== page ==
For 37 years, John Gary Brown has explored various mediums and materials but is inevitably drawn back to the landscape, which allows him to reflect his view of reality. Brown’s paintings, although basically non-objective, are nearly always organized around a horizon line, or some other element that places the image in a particular place. Brown’s paintings on canvas are executed in layers, inspired by the American Northwest, Europe and Middle East. However, his latest efforts have somewhat abandoned the natural world and look inward, toward a landscape of dreams and meditation.   Brown received his MFA from the University of Washington in 1970.  He has been working as a staff photographer and archivist for Creede, Colorado Repertory Theater for over 30 years.  He is an award-winning artist and has been featured in numerous magazines such as Architectural Digest, Smithsonian, and Reader’s Digest.  Brown has shown in galleries across the U.S. – Washington, New Mexico, Kansas, Illinois, Missouri, Oklahoma, Nebraska, Colorado, Minnesota, Arizona, and Texas.


Many of Brown’s abstracts are named for places and circumstances brought about by the creativity of mankind, but the dominant feature in each one is the celestial process.


Robin Hazard-Bishop is inspired by color evidenced in her strong and vibrant paintings.  “As an artist, I try to express in the simplest and clearest point of view an entire experience, interpreted from images and surroundings I have seen or felt,” said Hazard-Bishop. A graduate of Southern Methodist University in 1984, her fine art degree focused on painting, drawing and printmaking.  She has exhibited throughout the U.S. and has many corporate and private collections including the American Bank in Houston and the Cancer Treatment Center in Corpus Christi, Texas.  Her drawings were featured in 1983 at the Kimbell Museum in Fort Worth as part of the Creative Process - Drawing Symposium. .  She has also been included in the 500 Exposition in Dallas, the Dallas Women’s Caucus for the Arts, Dallas Life Magazine, At Home in Arkansas, and in many gallery exhibits. 


Hazard-Bishop paints Plein Air, taking her suede board and pastels outside during the day and night to directly interpret the landscapes she sees into contemporary works of art made up of jewel-toned colors.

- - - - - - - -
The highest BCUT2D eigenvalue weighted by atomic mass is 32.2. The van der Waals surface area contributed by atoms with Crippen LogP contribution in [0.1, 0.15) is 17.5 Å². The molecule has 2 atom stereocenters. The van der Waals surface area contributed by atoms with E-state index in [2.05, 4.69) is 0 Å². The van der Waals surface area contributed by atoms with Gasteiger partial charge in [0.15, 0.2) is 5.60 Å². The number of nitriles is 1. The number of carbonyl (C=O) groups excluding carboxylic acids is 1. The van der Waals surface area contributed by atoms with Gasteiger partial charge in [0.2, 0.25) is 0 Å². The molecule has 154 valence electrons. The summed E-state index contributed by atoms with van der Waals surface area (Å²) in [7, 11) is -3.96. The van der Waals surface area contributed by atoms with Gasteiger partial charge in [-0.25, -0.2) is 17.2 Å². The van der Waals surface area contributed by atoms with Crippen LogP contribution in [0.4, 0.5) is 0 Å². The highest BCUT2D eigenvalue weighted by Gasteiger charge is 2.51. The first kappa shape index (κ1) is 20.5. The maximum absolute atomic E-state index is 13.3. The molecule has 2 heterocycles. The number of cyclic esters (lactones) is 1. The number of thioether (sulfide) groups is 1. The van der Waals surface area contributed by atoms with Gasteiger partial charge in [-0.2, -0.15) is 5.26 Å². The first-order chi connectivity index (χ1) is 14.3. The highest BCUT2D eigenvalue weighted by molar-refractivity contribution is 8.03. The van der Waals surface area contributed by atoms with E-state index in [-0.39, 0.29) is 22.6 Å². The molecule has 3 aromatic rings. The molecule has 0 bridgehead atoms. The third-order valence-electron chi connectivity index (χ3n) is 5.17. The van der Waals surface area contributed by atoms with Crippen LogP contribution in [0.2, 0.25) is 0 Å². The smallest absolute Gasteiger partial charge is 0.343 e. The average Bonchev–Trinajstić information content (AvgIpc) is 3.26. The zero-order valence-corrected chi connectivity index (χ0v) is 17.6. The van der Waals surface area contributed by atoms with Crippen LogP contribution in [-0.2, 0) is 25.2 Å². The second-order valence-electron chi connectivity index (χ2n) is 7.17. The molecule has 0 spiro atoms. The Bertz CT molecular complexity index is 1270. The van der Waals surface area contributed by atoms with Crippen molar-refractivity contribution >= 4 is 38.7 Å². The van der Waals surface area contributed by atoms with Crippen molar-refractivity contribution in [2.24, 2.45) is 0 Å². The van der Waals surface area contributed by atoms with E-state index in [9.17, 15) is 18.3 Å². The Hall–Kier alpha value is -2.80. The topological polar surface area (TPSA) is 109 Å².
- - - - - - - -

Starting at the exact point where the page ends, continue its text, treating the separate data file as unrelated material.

Cerulean Gallery is located at 6609-A Hillcrest Ave in Snider Plaza.  Hours are from 10:00 a.m. – 6:00 p.m. Monday –Friday, and Saturday, 10 a.m. – 5 p.m.  Please call 214.739.BLUE (2583) for additional details, or visit


About Cerulean Gallery 

Cerulean Gallery is a contemporary gallery located in the heart of the Park Cities where shoppers, students, and diners are provided an inviting place to enjoy art and social activities amongst a relaxing environment.  Cerulean Gallery was founded in 2006 by Caroline Crockett, who graduated with a degree in fine arts from Southern Methodist University in 2002.  The gallery features the work of established and emerging artists, local and SMU-affiliated artists, along with Crockett’s own artwork and commissions. In addition to featuring 12 annual exhibitions, Cerulean Gallery focuses on benefiting the community through ongoing support of SMU and area high school art students in addition to work with local philanthropies.  Additional information can be found at 


About Autism Treatment Center

For more than 30 years, the Autism Treatment Center (ATC) has assisted individuals with autism throughout their lives 24/7/365 as they learn, play, work and live in the community. ATC provides: residential, educational, employment, diagnostic, therapeutic, consultation, information dissemination and research services for people with autism and their families. The Autism Treatment Center currently operates day programs in Dallas and San Antonio, owns 19 group homes – 13 in Dallas and 7 in San Antonio, manages a Diagnostic & Therapeutic Rehabilitation Agency in San Antonio, and is looking forward to opening a similar rehab agency in the Dallas/Fort Worth area in 2008.  In addition, the ATC is launching a Capital Campaign to build a state-of-the-art, environmentally sensitive treatment facility in San Antonio to expand services for individuals with autism and their families. ATC also works with school districts, universities, and medical professionals in support of external efforts to meet the needs of individuals with autism. Currently, ATC is partnering or collaborating with several universities across the state to facilitate research efforts and to provide training and observation time for students studying autism spectrum disorder.


Additional information can be found at and